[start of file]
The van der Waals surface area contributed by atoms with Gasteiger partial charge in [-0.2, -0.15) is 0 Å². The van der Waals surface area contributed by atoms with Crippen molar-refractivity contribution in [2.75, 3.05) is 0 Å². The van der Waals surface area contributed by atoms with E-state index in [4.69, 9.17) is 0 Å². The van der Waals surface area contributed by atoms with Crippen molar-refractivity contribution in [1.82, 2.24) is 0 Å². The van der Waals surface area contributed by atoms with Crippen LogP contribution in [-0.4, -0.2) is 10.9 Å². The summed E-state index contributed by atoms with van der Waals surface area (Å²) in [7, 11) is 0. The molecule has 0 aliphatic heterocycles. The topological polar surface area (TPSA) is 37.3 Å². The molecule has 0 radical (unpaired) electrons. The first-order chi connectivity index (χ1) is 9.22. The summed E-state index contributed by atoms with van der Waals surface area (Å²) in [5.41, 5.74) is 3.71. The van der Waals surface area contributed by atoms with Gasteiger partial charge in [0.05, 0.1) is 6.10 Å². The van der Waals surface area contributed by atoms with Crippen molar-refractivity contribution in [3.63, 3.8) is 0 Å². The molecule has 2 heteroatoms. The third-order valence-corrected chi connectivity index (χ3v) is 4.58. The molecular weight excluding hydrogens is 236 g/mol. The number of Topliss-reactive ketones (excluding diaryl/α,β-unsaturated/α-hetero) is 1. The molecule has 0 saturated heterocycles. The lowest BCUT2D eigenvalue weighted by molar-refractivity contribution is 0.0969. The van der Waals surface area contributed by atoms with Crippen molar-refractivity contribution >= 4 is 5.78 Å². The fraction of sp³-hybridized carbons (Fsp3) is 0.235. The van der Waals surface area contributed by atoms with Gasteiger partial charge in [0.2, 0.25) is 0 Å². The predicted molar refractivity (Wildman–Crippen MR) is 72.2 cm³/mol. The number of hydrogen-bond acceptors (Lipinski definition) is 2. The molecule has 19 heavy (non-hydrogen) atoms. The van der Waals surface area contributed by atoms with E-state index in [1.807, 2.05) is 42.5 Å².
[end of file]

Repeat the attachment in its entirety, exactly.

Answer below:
The van der Waals surface area contributed by atoms with Gasteiger partial charge in [-0.2, -0.15) is 0 Å². The van der Waals surface area contributed by atoms with Crippen molar-refractivity contribution in [2.75, 3.05) is 0 Å². The van der Waals surface area contributed by atoms with E-state index in [4.69, 9.17) is 0 Å². The van der Waals surface area contributed by atoms with Crippen molar-refractivity contribution in [1.82, 2.24) is 0 Å². The van der Waals surface area contributed by atoms with Crippen LogP contribution in [-0.4, -0.2) is 10.9 Å². The summed E-state index contributed by atoms with van der Waals surface area (Å²) in [7, 11) is 0. The molecule has 0 aliphatic heterocycles. The topological polar surface area (TPSA) is 37.3 Å². The molecule has 0 radical (unpaired) electrons. The first-order chi connectivity index (χ1) is 9.22. The summed E-state index contributed by atoms with van der Waals surface area (Å²) in [5.41, 5.74) is 3.71. The van der Waals surface area contributed by atoms with Gasteiger partial charge in [0.05, 0.1) is 6.10 Å². The van der Waals surface area contributed by atoms with Crippen molar-refractivity contribution in [3.63, 3.8) is 0 Å². The molecule has 2 heteroatoms. The third-order valence-corrected chi connectivity index (χ3v) is 4.58. The molecular weight excluding hydrogens is 236 g/mol. The number of Topliss-reactive ketones (excluding diaryl/α,β-unsaturated/α-hetero) is 1. The molecule has 0 saturated heterocycles. The lowest BCUT2D eigenvalue weighted by molar-refractivity contribution is 0.0969. The van der Waals surface area contributed by atoms with Crippen molar-refractivity contribution >= 4 is 5.78 Å². The fraction of sp³-hybridized carbons (Fsp3) is 0.235. The van der Waals surface area contributed by atoms with Gasteiger partial charge in [0.2, 0.25) is 0 Å². The predicted molar refractivity (Wildman–Crippen MR) is 72.2 cm³/mol. The number of hydrogen-bond acceptors (Lipinski definition) is 2. The molecule has 19 heavy (non-hydrogen) atoms. The van der Waals surface area contributed by atoms with E-state index in [1.807, 2.05) is 42.5 Å².